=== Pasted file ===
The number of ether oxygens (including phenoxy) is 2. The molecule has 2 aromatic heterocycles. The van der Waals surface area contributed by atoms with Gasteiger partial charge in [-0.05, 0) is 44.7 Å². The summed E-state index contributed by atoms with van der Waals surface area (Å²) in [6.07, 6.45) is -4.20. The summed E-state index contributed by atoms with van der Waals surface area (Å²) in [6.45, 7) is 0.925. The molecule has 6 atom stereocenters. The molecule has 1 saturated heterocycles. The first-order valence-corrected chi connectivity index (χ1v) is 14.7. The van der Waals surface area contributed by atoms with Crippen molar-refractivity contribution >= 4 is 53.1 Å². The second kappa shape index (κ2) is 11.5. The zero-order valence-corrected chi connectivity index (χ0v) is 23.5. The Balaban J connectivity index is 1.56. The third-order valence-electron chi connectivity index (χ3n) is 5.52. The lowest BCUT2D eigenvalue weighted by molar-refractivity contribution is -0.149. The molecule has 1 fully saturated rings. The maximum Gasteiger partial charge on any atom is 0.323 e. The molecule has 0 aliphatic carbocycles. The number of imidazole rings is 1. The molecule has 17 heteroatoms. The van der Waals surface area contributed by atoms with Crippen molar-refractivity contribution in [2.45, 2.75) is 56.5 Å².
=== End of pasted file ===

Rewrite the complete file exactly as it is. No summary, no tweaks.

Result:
The number of ether oxygens (including phenoxy) is 2. The molecule has 2 aromatic heterocycles. The van der Waals surface area contributed by atoms with Gasteiger partial charge in [-0.05, 0) is 44.7 Å². The summed E-state index contributed by atoms with van der Waals surface area (Å²) in [6.07, 6.45) is -4.20. The summed E-state index contributed by atoms with van der Waals surface area (Å²) in [6.45, 7) is 0.925. The molecule has 6 atom stereocenters. The molecule has 1 saturated heterocycles. The first-order valence-corrected chi connectivity index (χ1v) is 14.7. The van der Waals surface area contributed by atoms with Crippen molar-refractivity contribution >= 4 is 53.1 Å². The second kappa shape index (κ2) is 11.5. The zero-order valence-corrected chi connectivity index (χ0v) is 23.5. The Balaban J connectivity index is 1.56. The third-order valence-electron chi connectivity index (χ3n) is 5.52. The lowest BCUT2D eigenvalue weighted by molar-refractivity contribution is -0.149. The molecule has 1 fully saturated rings. The maximum Gasteiger partial charge on any atom is 0.323 e. The molecule has 0 aliphatic carbocycles. The number of imidazole rings is 1. The molecule has 17 heteroatoms. The van der Waals surface area contributed by atoms with Crippen molar-refractivity contribution in [2.45, 2.75) is 56.5 Å².